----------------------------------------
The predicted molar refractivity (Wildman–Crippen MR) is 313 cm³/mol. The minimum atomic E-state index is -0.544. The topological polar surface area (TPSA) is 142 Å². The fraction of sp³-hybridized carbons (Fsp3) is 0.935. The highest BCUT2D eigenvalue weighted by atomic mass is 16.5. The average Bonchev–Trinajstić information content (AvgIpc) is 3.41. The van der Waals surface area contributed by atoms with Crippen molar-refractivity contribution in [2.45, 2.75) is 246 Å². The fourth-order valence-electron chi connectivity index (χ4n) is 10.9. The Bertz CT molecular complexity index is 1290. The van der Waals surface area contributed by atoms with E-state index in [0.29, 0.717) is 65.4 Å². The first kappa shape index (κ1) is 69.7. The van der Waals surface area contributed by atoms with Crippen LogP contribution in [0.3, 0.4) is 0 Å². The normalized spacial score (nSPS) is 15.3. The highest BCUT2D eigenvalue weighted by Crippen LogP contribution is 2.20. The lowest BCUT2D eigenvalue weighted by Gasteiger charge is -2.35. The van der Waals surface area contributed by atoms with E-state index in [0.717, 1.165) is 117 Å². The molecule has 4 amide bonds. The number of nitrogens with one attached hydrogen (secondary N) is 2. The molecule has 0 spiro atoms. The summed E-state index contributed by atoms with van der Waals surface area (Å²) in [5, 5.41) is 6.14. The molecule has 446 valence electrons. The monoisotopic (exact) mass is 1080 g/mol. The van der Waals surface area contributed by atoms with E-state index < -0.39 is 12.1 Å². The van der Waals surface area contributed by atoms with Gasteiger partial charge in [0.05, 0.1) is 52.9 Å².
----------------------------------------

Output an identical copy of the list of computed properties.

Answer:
The predicted molar refractivity (Wildman–Crippen MR) is 313 cm³/mol. The minimum atomic E-state index is -0.544. The topological polar surface area (TPSA) is 142 Å². The fraction of sp³-hybridized carbons (Fsp3) is 0.935. The highest BCUT2D eigenvalue weighted by atomic mass is 16.5. The average Bonchev–Trinajstić information content (AvgIpc) is 3.41. The van der Waals surface area contributed by atoms with Crippen molar-refractivity contribution in [2.45, 2.75) is 246 Å². The fourth-order valence-electron chi connectivity index (χ4n) is 10.9. The Bertz CT molecular complexity index is 1290. The van der Waals surface area contributed by atoms with E-state index in [0.29, 0.717) is 65.4 Å². The first kappa shape index (κ1) is 69.7. The van der Waals surface area contributed by atoms with Crippen LogP contribution in [0.3, 0.4) is 0 Å². The normalized spacial score (nSPS) is 15.3. The highest BCUT2D eigenvalue weighted by Crippen LogP contribution is 2.20. The lowest BCUT2D eigenvalue weighted by Gasteiger charge is -2.35. The van der Waals surface area contributed by atoms with E-state index in [0.717, 1.165) is 117 Å². The molecule has 4 amide bonds. The number of nitrogens with one attached hydrogen (secondary N) is 2. The molecule has 0 spiro atoms. The summed E-state index contributed by atoms with van der Waals surface area (Å²) in [5, 5.41) is 6.14. The molecule has 446 valence electrons. The monoisotopic (exact) mass is 1080 g/mol. The van der Waals surface area contributed by atoms with E-state index < -0.39 is 12.1 Å². The van der Waals surface area contributed by atoms with Gasteiger partial charge in [0.05, 0.1) is 52.9 Å².